NHL Morning Coffee Headlines – May 17, 2023
Coyotes’ arena proposal rejected by Tempe voters, Connor McDavid believes it’s “Cup or bust” for the Oilers, and more in today’s NHL Morning Coffee Headlines.
NHL.COM: The Arizona Coyotes face an uncertain future after Tempe voters rejected a proposal for a privately-funded sports and entertainment district that would’ve featured a 16,000-seat arena.
NHL commissioner Gary Bettman and Coyotes president and CEO Xavier A. Gutierrez released statements expressing their disappointment over the results of the public vote. Both indicated they will be examining options for the club going forward.
The Coyotes are currently playing at the 5,000-seat Mullett Arena at Arizona State University.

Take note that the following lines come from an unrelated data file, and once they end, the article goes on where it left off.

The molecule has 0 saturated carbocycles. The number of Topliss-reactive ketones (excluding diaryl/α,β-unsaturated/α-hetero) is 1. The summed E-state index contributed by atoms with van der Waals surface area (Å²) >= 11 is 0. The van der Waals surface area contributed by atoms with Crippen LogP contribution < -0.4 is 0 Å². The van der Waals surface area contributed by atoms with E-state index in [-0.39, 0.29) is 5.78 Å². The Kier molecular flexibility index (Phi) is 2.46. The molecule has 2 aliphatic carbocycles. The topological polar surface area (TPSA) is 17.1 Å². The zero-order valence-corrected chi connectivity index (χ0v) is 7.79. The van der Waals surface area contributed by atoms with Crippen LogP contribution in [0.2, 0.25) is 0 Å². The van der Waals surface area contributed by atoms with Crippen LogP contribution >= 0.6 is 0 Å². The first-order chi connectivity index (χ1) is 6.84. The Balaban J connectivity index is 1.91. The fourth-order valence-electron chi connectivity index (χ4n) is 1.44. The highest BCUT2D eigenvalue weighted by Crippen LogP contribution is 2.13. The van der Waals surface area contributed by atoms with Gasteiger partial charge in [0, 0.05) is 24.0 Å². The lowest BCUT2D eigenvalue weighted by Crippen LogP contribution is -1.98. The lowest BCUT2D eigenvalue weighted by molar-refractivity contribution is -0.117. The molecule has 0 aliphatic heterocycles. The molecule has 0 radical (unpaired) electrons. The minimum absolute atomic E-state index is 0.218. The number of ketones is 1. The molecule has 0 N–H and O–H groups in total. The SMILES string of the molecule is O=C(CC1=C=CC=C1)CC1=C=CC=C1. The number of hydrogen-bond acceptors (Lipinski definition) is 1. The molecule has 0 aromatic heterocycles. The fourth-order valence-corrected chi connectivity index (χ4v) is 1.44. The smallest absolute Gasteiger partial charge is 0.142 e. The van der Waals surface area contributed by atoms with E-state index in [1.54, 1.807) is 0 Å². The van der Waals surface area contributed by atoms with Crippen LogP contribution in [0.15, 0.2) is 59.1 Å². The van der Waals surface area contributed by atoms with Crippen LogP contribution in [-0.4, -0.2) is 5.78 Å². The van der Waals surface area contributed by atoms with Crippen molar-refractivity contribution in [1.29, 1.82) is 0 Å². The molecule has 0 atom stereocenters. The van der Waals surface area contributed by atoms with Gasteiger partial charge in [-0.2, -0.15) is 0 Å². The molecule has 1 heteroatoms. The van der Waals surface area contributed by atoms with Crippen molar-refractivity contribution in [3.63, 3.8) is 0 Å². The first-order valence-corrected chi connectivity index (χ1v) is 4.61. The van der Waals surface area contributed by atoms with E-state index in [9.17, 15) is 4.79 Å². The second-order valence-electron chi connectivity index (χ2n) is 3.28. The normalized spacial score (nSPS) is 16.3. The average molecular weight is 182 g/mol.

SPECTOR’S NOTE: The reaction on social media was a mixture of sympathy for Coyotes fans and speculation over the franchise’s future. After over 25 years in Arizona, relocation could be in the cards if no other viable option can be found.
This is also a significant blow for Bettman. He’s been the driving force in keeping the Coyotes in Arizona despite multiple ownership changes and the club’s mounting debt. The commissioner’s next step could be trying to find a new owner in a new city.
A lot of fans (me included) would love to see the Coyotes relocate to Quebec City where they would pack the 18,000-seat Videotron Centre. However, Houston could be the more likely destination.
Houston is the fourth-largest US city in population and can easily support an NHL franchise. It has a suitable arena (Toyota Center) that can hold 17,800 fans for hockey and a possible buyer in Tilman Fertitta, owner of the NBA’s Houston Rockets. Moving the Coyotes to Houston ensures the franchise remains in the Western Conference.